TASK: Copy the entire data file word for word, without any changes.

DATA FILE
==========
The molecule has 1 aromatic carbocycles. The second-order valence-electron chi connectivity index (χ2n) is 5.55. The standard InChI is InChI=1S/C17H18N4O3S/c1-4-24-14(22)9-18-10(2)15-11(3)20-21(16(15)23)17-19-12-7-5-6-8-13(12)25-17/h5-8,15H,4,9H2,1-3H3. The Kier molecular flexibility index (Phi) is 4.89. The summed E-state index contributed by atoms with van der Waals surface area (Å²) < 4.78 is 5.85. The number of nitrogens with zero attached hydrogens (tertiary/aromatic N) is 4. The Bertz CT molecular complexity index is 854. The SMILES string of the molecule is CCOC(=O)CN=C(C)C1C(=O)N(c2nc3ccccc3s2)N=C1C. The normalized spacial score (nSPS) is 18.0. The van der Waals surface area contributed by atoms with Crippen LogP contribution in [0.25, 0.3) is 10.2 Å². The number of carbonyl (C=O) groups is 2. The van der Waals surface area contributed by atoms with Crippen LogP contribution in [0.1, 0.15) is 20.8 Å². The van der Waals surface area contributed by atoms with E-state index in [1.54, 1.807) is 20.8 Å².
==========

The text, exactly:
The molecule has 1 aromatic carbocycles. The second-order valence-electron chi connectivity index (χ2n) is 5.55. The standard InChI is InChI=1S/C17H18N4O3S/c1-4-24-14(22)9-18-10(2)15-11(3)20-21(16(15)23)17-19-12-7-5-6-8-13(12)25-17/h5-8,15H,4,9H2,1-3H3. The Kier molecular flexibility index (Phi) is 4.89. The summed E-state index contributed by atoms with van der Waals surface area (Å²) < 4.78 is 5.85. The number of nitrogens with zero attached hydrogens (tertiary/aromatic N) is 4. The Bertz CT molecular complexity index is 854. The SMILES string of the molecule is CCOC(=O)CN=C(C)C1C(=O)N(c2nc3ccccc3s2)N=C1C. The normalized spacial score (nSPS) is 18.0. The van der Waals surface area contributed by atoms with Crippen LogP contribution in [0.25, 0.3) is 10.2 Å². The number of carbonyl (C=O) groups is 2. The van der Waals surface area contributed by atoms with Crippen LogP contribution in [0.1, 0.15) is 20.8 Å². The van der Waals surface area contributed by atoms with E-state index in [1.54, 1.807) is 20.8 Å².